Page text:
The story of the development of the Barrett M82 .50 BMG semiauto rifle is really a neat story – much more interesting than most people probably expect, and reminiscent of many firearms development stories of the 1800s. Ronnie Barrett was working as a photographer in the late 70s, and became interested (perhaps obsessed?) with the idea of a semiauto .50 caliber rifle after a photo session with a Vietnam War jungle patrol boat (which was armed with a pair of M2 .50 caliber machine guns). At the time, the only civilian options for the .50 BMG cartridge were conversions of WWII antitank rifles like the Boys and PTRD.
Barrett, with basically no formal engineering background, sketched up a design and approached some machine shops for advice and assistance. He started working in his garage, and after a couple years had a function prototype completed. He sold the rifles commercially at gun shows and through publications like Shotgun News until making his first military sale in 1989, to the Swedish government. The following year he received an order from the US military, and sales took off from there.
Contrary to common expectation, the Barrett M82A1 is not really a “sniper” rifle – as a semiautomatic design with a recoil-operated action it’s potential accuracy is much less than that of a bolt action precision rifle – and this is amplified by the lack of a precision .50 BMG cartridge in US military service. In practice, the M82A1 will shoot about 3 MOA with normal ball ammunition, and about 1.5-2 MOA with good handloads. It is used primarily as an EOD rifle to detonate heavy-walled unexploded shells at a safe distance, and as an anti-material rifle to attack light vehicles and infrastructure at a long distance. These are relatively large targets, which require the large payload of a .50 BMG projectile but not the extreme accuracy of a true “sniper’s” rifle.
The French FAMAS was one of the first bullpup rifles to be adopted and built in large numbers by a military power. It was adopted by France in 1978 at right about the same time as the Steyr AUG was being adopted by the Austrian military. Bullpup rifles offered a short overall length without sacrificing barrel length, an advantage that seemed quite valuable for troops who were to spend significant amounts of time in vehicles, where space is at a premium. In French service, the FAMAS was also made the formal replacement for both the MAS-49/56 rifle and the MAT-49 submachine gun, thanks to its compact nature.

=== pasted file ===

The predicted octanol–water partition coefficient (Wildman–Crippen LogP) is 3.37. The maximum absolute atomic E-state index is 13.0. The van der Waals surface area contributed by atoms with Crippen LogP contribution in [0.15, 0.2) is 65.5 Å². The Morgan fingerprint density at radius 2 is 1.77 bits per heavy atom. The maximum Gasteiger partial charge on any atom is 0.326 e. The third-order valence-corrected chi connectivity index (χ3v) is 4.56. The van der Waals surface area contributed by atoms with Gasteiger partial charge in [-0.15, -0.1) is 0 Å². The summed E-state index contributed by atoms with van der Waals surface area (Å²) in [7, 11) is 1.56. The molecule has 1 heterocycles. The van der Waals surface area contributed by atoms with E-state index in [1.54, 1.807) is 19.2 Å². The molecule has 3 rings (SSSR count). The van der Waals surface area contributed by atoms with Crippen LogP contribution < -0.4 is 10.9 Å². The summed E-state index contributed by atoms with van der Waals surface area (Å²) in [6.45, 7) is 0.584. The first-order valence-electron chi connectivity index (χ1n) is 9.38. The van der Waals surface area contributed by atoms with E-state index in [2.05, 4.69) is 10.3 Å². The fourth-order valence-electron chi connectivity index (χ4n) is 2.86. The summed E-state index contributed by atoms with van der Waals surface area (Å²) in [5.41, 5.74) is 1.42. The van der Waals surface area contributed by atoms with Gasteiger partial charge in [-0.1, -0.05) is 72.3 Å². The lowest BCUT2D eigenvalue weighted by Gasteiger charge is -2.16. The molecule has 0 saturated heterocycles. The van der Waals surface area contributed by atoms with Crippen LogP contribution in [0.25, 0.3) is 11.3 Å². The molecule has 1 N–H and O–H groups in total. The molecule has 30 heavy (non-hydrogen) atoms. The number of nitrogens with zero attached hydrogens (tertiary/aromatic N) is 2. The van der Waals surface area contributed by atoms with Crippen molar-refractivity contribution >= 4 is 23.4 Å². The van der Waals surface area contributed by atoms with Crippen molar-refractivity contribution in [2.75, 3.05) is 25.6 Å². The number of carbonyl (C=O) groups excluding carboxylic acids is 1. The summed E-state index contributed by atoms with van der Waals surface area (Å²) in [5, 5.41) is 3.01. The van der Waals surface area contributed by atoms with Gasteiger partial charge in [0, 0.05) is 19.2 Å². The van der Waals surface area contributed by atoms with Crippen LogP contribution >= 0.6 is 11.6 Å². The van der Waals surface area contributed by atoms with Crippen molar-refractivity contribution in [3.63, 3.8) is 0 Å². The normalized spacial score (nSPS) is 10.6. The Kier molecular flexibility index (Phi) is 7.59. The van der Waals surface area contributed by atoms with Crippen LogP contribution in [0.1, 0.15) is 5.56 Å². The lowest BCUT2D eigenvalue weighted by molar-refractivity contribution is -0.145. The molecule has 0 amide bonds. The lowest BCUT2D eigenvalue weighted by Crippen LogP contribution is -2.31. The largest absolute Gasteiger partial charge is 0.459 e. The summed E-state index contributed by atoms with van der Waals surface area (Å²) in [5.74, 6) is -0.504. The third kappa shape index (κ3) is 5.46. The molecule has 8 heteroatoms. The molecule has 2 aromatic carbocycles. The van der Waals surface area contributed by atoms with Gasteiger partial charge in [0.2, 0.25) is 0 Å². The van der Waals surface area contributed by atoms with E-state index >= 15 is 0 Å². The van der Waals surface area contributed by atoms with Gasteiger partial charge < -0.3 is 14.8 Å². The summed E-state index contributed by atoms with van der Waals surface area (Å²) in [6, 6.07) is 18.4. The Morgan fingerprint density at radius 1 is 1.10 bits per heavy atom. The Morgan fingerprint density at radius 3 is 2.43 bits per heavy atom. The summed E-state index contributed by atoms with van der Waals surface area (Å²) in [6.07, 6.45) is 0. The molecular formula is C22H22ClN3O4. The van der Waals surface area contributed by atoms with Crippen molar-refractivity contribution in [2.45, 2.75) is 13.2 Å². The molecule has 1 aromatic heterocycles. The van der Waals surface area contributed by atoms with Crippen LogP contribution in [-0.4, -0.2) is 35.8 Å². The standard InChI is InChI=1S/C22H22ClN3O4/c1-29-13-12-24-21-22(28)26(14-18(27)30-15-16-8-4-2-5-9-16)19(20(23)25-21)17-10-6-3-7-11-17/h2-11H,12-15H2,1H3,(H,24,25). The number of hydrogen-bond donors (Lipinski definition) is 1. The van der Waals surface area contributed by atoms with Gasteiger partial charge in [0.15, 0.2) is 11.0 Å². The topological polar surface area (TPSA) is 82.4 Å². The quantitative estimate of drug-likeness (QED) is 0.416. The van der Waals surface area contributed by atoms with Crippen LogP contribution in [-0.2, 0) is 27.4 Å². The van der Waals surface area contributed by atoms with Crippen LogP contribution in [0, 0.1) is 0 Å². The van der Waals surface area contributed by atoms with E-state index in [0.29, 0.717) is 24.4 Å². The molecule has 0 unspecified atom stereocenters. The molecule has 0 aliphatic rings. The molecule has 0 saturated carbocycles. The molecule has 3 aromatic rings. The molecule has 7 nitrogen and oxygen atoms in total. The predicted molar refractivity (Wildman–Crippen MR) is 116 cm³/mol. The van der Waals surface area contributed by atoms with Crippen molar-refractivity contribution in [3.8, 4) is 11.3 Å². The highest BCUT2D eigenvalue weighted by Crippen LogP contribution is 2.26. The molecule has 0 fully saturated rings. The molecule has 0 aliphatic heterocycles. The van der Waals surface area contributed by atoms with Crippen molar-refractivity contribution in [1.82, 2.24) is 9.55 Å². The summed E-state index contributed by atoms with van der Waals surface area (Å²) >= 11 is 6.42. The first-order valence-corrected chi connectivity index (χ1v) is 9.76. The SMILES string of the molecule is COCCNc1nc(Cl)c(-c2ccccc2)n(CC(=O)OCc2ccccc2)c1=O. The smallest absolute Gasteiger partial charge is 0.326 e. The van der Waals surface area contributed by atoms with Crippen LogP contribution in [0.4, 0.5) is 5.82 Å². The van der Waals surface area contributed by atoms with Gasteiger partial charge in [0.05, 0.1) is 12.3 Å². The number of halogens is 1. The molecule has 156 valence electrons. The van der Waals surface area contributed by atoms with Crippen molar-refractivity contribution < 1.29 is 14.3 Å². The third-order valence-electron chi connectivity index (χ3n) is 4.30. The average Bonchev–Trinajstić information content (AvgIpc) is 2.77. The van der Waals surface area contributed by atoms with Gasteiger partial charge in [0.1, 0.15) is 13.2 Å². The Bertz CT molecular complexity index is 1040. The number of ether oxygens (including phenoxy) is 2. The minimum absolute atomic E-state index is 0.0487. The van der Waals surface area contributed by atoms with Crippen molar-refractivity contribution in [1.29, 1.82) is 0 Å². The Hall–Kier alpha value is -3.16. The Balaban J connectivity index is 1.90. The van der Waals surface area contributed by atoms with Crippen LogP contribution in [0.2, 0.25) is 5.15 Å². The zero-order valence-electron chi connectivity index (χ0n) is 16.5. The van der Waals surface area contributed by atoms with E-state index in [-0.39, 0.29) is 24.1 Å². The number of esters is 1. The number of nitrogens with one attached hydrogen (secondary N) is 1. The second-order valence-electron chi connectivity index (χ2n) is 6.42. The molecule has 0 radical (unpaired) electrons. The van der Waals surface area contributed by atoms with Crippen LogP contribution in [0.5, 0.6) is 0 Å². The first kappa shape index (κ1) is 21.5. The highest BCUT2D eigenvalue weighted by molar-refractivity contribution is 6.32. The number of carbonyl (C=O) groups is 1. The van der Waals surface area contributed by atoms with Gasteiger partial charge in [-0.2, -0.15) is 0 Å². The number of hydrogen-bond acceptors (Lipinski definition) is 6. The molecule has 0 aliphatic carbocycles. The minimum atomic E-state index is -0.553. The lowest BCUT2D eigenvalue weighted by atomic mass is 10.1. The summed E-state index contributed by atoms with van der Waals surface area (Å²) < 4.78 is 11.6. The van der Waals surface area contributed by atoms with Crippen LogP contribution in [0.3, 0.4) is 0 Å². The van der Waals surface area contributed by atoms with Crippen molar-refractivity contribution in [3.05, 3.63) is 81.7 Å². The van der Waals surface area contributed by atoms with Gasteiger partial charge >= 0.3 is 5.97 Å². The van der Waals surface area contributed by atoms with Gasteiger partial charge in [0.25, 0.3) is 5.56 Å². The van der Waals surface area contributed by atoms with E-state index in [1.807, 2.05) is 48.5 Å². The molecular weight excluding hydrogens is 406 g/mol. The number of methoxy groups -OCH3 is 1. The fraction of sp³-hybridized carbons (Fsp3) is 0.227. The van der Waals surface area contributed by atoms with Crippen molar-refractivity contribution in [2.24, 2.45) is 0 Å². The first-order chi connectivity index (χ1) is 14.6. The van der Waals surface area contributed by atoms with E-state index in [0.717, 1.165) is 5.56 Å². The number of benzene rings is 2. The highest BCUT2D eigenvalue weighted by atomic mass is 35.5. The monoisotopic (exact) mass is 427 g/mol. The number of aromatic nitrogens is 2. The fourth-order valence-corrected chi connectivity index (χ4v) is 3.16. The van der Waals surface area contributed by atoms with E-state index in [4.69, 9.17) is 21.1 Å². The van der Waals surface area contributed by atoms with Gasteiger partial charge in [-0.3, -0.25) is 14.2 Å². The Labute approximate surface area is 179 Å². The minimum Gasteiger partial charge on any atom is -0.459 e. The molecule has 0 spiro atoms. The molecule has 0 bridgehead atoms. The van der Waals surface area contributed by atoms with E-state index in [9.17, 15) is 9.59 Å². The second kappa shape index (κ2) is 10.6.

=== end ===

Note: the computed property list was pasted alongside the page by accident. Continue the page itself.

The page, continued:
The FAMAS is interesting mechanically, as it is one of very few production delayed-blowback rifle designs (the other common one being the CETME/HK series). The FAMAS uses a lever-delaying system, which allows a very simple bolt and action mechanism. The F1 model (adopted by the French Army and still in use today, making up the bulk of FAMAS production) has a 1:12″ twist to its rifling, effectively limiting it to 55 grain projectiles – and it also requires steel-cased ammunition to run reliably. The G2 variant (adopted in 1995 by the French Navy) changed to a 1:9″ twist, introduced a full-hand trigger guard, and also uses NATO standard AR15 magazines instead of the proprietary 25-round magazine of the F1.
In the late 1980s a small number of semiauto FAMAS rifles were made by St Etienne and imported into the US by Century. Most people say 100-125 rifles, although serial number suggest this may have actually been 225-250 rifles. Regardless, they are quite scarce and expensive today.
Welcome to your briefing on the new equipment we are issuing for the Spring Offensive of 1919. With this new secret weapon, we can finally push the Germans out of France and end the war!
Biafran troops, circa 1968
The Republic of Biafra was supported by Czechoslovakia during its brief existence, and the men here are equipped with a Czech ZB-53 machine gun and what appears to be a CZ-47 or CZ-247 submachine gun.
The Villar Perosa is one of the first small machine guns developed and used by a military force. It was designed in Italy and introduced in 1915 as an aircraft weapon, to be used in a flexible mount by an airplane’s observer. The gun consists of two independent firing actions mounted together. Each fires from an open bolt as a rate of 1200-1500 rounds/minute, feeding from a 25 round magazine of 9mm Glisenti cartridges. This allowed the maximum possible volume of fire in an aerial combat situation, where in 1915 ballistic power was not particularly important.
As aircraft armaments improved and synchronized, belt-fed machine guns became practical, the Villar Perosa was quickly made obsolete in aerial use. The Italian military experimented with several applications of the weapon in ground combat, including slings and belt fittings for marching fire, tripods, mounts with integral armor shields, and bicycle mounts. None of these proved particularly successful, as the elements that made the gun well adapted to early aerial use (high rate of fire with a small cartridge) made it relatively ineffective for infantry use.
Ultimately, the best use of the Villar Perosa was to break them up and convert the actions into shoulder-fired submachine guns. Designs to do this were developed by both the Beretta company and Villar Perosa themselves, and in 1918 these guns entered service at the same approximate period as the first German MP-18 submachine guns. Because of this recycling, intact M1915 Villar Perosa guns are quite rare today.
The Mauser Selbstlader M1915 was the result of many years of work by the Mauser brothers to develop a semiautomatic rifle suitable for military use. They tried many different types of operating systems, and this one is a particularly unusual recoil-operated mechanism.
Only about 600 of these rifle were made, with about 400 of them being shorter carbine variants and the remaining few hundred infantry-pattern long rifles like this one. They use 25-round detachable magazines (which look like MG13 magazines but are not interchangeable with them), and are chambered for standard 8mm Mauser ammunition.
The locking system of the M1915 uses a pair of large flaps very much like the Mauser 06/08 pistol, but not a recoiling barrel like the pistol. Instead, a camming plate floats on a bit of spring tension in the rear of the receiver. Upon firing, the plate tends to stay in place because of inertia while the rest of the rifle recoils backwards. This differential movement makes the camming plate go forward relative to the rest of the weapon, and in doing so it unlocks the two flaps. Very unusual.